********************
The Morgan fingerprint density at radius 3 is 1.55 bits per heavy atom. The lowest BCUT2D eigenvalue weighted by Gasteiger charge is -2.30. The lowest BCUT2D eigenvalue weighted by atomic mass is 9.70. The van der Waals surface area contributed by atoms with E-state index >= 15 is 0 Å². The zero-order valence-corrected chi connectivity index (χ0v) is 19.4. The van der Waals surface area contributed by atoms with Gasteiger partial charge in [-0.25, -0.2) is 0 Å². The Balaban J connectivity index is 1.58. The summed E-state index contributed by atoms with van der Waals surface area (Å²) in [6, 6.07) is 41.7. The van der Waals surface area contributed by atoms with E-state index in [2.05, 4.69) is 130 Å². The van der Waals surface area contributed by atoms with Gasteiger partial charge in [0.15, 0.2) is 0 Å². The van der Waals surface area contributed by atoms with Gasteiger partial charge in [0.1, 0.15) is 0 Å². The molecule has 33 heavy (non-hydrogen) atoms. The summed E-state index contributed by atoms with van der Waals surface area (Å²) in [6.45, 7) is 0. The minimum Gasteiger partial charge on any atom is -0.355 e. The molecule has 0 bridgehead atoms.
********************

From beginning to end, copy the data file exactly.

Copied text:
The Morgan fingerprint density at radius 3 is 1.55 bits per heavy atom. The lowest BCUT2D eigenvalue weighted by Gasteiger charge is -2.30. The lowest BCUT2D eigenvalue weighted by atomic mass is 9.70. The van der Waals surface area contributed by atoms with E-state index >= 15 is 0 Å². The zero-order valence-corrected chi connectivity index (χ0v) is 19.4. The van der Waals surface area contributed by atoms with Gasteiger partial charge in [-0.25, -0.2) is 0 Å². The Balaban J connectivity index is 1.58. The summed E-state index contributed by atoms with van der Waals surface area (Å²) in [6, 6.07) is 41.7. The van der Waals surface area contributed by atoms with E-state index in [2.05, 4.69) is 130 Å². The van der Waals surface area contributed by atoms with Gasteiger partial charge in [0.15, 0.2) is 0 Å². The van der Waals surface area contributed by atoms with Gasteiger partial charge in [0.1, 0.15) is 0 Å². The molecule has 33 heavy (non-hydrogen) atoms. The summed E-state index contributed by atoms with van der Waals surface area (Å²) in [6.45, 7) is 0. The minimum Gasteiger partial charge on any atom is -0.355 e. The molecule has 0 bridgehead atoms.